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Speech by Prince Amyn Mohammed at the Inauguration of the Zanzibar Serena Inn In the presence of Mowlana Hazar Imam-1997-03-15

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Event - 1997-03-15
Date: 
Saturday, 1997, March 15
Location: 

Your Excellency President Benjamin William Mkapa
Your Excellency President Salmin Amour
Your Highness (glancing towards Hazar Imam)
Your Excellencies
Honorable Ministers
Distinguished Guests

As Chairman of Tourism Promotion Services Zanzibar, the owner of Zanzibar Serena Inn, it is both an honour and a pleasure to welcome you here today for the official opening of the fifth Serena property in the United Republic to begin operations within the past twelve months.

The opening of the Zanzibar Serena Inn now brings to five the number of high quality hotels and lodges owned and operated by Serena in the United Republic of Tanzania and to ten the number of such properties within the East African region. You will have noted that Serena operates five properties in the United Republic and five properties in Kenya. I am happy to tell you that this egalitarianism is purely fortuitous and not part of any kind of planning - strategic or otherwise.

The Zanzibar Serena Inn project originated as an extension of an initiative by the Aga Khan Trust for Culture - A.K.T.C. - one of the apex institutions of the Aga Khan Development Network who, encouraged by my brother, had undertaken to work with the Stone Town Authority to establish practical, commercially sensible and yet architecturally and culturally sensitive interventions to arrest the seemingly rapid decay of Zanzibar's Old Stone Town. Physical work on the Zanzibar Serena Inn actually began in March 1995 and the total project cost has been $7 million U.S of which $750,000 US was provided us by A.K.T.C in the form of a grant.

The two buildings constituting the Zanzibar Serena Inn are basically turn of the century. When T.P.S. commenced this project, these buildings were in a severe state of decay and were suffering from disuse if not virtual abandonment. The building on the right originally known as the Extelcomm building was constructed early this century and was originally a busy hub of the then Cable & Wireless Co. The building on the left, or straight ahead, known locally when we took it over as the Chinese Doctors' Residence, is an old Arab house of a distinctly earlier date that had been quite extensively transformed in the forties and the fifties when it was the residence of the British Consel. I am assured that it is well known that the often cantankerous explorer, David Livingstone, once stayed in the Chinese Doctors' Residence. But unfortunately he did not leave behind any personal possessions that we could use in the new interior decorations.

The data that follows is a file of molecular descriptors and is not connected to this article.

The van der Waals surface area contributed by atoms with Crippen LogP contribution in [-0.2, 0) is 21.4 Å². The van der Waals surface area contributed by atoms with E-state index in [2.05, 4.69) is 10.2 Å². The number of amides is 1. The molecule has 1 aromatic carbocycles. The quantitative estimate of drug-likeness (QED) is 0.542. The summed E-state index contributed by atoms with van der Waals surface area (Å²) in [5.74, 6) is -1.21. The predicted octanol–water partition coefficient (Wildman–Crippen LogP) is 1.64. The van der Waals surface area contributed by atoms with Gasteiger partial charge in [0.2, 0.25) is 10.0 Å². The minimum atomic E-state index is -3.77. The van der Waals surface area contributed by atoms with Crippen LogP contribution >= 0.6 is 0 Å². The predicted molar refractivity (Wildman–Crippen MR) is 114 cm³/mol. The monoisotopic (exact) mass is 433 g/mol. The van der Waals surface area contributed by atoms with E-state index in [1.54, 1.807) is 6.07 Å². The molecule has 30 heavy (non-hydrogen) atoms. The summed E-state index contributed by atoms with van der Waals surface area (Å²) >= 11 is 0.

On the other hand, we did find, scattered around the debris in the Extelcomm building, some fascinating and beautifully crafted, antique hand-made brass telecommunications equipment. Resisting the temptation to make of it my own, instant, personal collection, I have had it put on permanent display in one of the Inn's public areas where all of you and the Inn's future clients can see it.

We have linked the old Extelcomm building to the Chinese Doctors' Residence by a colonnaded walkway based on the original lodge around the Chinese Doctors' Residence. Any new construction in the complex is either masked by the back-drop of the neighbouring building or hidden behind the original garden wall. These two buildings forming the Zanzibar Serena Inn, if in terms of architectural significance or merit, can perhaps be considered second level, are however historic, attractive and harmonious. Moreover, they are close to constituting a dominant of the visual fabric of Kelele Square since they form almost one entire side of that square.

Although the implementation of this project could perhaps have been effected more expeditiously and more economically had we simply demolished these two buildings, we decided that such an approach could not be justified and might even entail lasting or irrevocable damage to this area of the Stone Town. We did not feel it appropriate, moreover, that Serena's first major intervention in the Stone Town be a demolition exercise. Instead working continuously in collaboration with the Stone Town Authority and the Aga Khan Trust for Culture, we have endeavoured to ensure that this development remains, in all ways, true to its essential self in absolute architectural harmony with the Stone Town and the benchmark of excellence for any future tourism developments considered by the Government.

In this endeavour we and our architectural consultants have not only extensively researched the history of these two buildings and their interiors, but before we even began design work had made careful surveys of all existing elements of architectural finishes of the two buildings, had identified any original or noteworthy features, had executed detailed drawings of all original elements in seriously poor states of affair, for instance doors and windows, so that they could be recreated and had visited almost all the major buildings in the Stone Town to catalogue elements as diverse as balustrades and skylight treatments that we could reproduce and adapt here. The same procedure was followed for the interior furnishings. Antiques were found and acquired, old tiles were copied abroad, antique furniture was copied here by local artisans, old prints and early photographs were collected, etcetera.